Massachusetts Remains Most Efficient State
20 states improved in this version of ACEEE's State Energy Efficiency Scorecard
WASHINGTON — Energy-efficiency measures continue to flourish in states across the country with several states, including California; Maryland; Illinois; Texas; and Washington, District of Columbia, taking major steps. That progress was evident in the ninth annual edition of the American Council for an Energy-Efficient Economy’s (ACEEE’s) State Energy Efficiency Scorecard, which is issued annually with the support of the U.S. Department of Energy (DOE).
The top 10 states for energy efficiency are Massachusetts, California, Vermont, Rhode Island, Oregon, Connecticut, Maryland, Washington, and New York, with Minnesota and Illinois tied for 10th place. Massachusetts retains the top spot for the fifth consecutive year, based on a strong commitment to energy efficiency under its Green Communities Act. In California, requirements for reductions in greenhouse gas (GHG) emissions, major efforts to achieve energy efficiency in schools, and implementation of a cap-and-trade program earned the state several more points this year, putting it only a half point behind Massachusetts in the state rankings.
Twenty states improved in this version of the State Scorecard. California, a leading state, is also one of the most improved states this year. Maryland, Illinois, the District of Columbia, and Texas improved over the past year.
Overall, 16 states fell in the rankings this year, due to policy or program rollbacks or failure to keep pace as other states expanded efficiency efforts. The five states most in need of improvement (starting with the worst-ranked state) are North Dakota, Wyoming, South Dakota, Louisiana, and Mississippi, although new efficiency programs in Louisiana and Mississippi may quickly improve these states’ scores. While not in the bottom five states, New Mexico dropped the farthest in 2015, losing four points and falling six positions from 25th to 31st in the rankings.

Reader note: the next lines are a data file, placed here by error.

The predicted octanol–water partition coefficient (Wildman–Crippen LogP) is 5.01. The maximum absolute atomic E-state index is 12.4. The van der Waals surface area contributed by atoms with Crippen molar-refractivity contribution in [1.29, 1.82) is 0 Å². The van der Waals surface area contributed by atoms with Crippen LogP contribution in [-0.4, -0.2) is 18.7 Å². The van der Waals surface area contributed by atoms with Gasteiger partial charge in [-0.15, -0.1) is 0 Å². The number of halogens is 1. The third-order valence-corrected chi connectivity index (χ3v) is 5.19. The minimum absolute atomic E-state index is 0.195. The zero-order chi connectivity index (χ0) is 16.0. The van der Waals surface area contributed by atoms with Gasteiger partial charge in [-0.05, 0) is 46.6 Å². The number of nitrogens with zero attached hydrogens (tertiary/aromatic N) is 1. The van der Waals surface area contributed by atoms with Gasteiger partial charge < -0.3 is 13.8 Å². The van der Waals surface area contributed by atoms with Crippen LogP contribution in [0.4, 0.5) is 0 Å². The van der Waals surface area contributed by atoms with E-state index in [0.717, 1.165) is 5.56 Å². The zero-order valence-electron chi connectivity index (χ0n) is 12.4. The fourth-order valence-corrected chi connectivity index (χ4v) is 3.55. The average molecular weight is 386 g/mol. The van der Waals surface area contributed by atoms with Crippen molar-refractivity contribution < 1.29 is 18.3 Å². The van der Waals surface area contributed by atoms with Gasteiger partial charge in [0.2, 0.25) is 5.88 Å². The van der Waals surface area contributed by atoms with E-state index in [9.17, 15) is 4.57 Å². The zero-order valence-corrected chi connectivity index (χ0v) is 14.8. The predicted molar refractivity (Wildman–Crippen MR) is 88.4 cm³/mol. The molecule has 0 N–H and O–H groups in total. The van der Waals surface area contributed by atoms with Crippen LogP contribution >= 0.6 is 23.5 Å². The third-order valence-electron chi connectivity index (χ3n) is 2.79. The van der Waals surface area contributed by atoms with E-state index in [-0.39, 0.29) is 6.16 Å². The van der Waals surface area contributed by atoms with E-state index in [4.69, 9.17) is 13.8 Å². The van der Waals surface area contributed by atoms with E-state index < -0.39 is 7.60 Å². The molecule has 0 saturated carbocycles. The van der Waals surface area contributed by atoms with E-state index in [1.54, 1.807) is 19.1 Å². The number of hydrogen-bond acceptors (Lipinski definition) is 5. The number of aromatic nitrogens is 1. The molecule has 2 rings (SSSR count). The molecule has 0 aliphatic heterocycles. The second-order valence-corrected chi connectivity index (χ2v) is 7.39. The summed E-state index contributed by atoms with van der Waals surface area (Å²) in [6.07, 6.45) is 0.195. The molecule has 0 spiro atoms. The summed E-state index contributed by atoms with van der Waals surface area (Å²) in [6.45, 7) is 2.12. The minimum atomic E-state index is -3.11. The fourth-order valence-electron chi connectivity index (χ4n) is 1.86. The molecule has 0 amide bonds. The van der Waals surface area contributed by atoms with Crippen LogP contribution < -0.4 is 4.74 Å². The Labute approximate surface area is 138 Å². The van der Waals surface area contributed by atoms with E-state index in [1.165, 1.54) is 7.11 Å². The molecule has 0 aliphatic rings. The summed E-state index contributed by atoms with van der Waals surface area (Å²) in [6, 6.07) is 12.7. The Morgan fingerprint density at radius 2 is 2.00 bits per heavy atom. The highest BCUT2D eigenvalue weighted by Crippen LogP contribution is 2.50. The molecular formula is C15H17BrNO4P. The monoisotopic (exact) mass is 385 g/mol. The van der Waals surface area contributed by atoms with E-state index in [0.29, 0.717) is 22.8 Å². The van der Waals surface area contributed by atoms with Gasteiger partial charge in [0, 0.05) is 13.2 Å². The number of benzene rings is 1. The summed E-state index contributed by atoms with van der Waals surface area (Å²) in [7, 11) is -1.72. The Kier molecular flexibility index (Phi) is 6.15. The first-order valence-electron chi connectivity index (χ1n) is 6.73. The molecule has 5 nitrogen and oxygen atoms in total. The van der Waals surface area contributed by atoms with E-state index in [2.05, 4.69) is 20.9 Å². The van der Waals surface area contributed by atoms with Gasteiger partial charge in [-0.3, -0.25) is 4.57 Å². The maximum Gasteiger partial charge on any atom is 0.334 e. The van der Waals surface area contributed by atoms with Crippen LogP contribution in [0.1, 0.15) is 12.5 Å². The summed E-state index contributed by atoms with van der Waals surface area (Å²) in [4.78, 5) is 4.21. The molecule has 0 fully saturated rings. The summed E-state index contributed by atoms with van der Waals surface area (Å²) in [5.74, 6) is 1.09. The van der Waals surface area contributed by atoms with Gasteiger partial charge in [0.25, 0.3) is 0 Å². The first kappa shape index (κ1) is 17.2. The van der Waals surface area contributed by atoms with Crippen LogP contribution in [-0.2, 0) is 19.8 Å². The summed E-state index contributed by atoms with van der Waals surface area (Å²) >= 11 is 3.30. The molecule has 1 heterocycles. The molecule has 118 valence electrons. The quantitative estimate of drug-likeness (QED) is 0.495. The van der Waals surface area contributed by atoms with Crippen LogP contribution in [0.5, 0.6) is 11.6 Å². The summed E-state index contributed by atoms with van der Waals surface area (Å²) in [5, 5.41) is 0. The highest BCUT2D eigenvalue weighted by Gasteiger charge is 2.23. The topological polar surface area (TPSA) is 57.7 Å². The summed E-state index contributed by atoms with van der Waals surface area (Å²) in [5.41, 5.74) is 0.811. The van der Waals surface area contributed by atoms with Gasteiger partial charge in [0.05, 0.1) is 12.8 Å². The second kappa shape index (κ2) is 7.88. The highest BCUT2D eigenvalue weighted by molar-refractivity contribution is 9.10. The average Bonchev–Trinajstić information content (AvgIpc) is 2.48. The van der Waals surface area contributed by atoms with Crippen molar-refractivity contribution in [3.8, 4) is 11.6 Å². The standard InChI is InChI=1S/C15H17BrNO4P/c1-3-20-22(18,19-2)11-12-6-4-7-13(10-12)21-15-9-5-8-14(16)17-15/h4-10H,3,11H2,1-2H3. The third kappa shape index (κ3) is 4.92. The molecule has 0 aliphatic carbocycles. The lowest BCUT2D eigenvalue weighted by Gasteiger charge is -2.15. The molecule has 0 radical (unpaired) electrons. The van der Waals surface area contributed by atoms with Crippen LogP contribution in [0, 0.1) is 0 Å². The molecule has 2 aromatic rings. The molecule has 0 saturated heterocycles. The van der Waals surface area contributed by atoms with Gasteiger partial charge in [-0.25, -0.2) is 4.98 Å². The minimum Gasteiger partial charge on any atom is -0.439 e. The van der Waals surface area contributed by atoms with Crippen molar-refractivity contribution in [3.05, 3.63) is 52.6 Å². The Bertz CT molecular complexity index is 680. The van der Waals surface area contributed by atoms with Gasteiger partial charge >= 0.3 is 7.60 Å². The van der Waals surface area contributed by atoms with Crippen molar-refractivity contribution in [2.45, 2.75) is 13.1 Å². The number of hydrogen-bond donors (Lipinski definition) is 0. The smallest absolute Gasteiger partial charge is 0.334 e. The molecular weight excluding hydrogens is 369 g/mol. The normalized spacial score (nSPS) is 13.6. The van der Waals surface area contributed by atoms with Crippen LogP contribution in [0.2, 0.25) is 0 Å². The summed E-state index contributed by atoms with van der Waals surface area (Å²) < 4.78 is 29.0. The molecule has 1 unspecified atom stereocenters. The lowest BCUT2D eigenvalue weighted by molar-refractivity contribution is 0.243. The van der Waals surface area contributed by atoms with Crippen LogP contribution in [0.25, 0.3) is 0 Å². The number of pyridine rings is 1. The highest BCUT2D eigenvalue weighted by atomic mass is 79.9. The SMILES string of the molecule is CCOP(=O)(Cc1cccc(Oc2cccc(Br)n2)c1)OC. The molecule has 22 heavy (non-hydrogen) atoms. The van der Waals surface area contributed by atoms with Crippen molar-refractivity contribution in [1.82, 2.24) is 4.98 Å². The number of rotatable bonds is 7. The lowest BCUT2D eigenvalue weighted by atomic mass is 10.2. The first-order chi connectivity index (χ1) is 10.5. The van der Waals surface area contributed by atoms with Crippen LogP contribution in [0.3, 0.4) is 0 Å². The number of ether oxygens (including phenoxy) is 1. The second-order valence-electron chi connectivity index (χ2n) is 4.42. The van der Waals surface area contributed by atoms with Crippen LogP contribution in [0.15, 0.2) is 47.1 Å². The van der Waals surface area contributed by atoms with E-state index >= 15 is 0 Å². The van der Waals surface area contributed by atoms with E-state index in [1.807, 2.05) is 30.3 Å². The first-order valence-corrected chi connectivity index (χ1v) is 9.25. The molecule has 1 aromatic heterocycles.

“As states move to frame their plans under the federal Clean Power Plan, this year marks a tipping point for energy efficiency,” said Steve Nadel, executive director, ACEEE. “State policies are increasingly encouraging utilities to invest in cost-effective efficiency, prompting them to adopt new business models that align their interests with those of customers and policymakers. We can see this taking hold in the 20 states that improved their Scorecard rank in 2015. Utilities across the U.S. invested more than $7 billion in energy efficiency over the past year alone.”
Publication date: 12/7/2015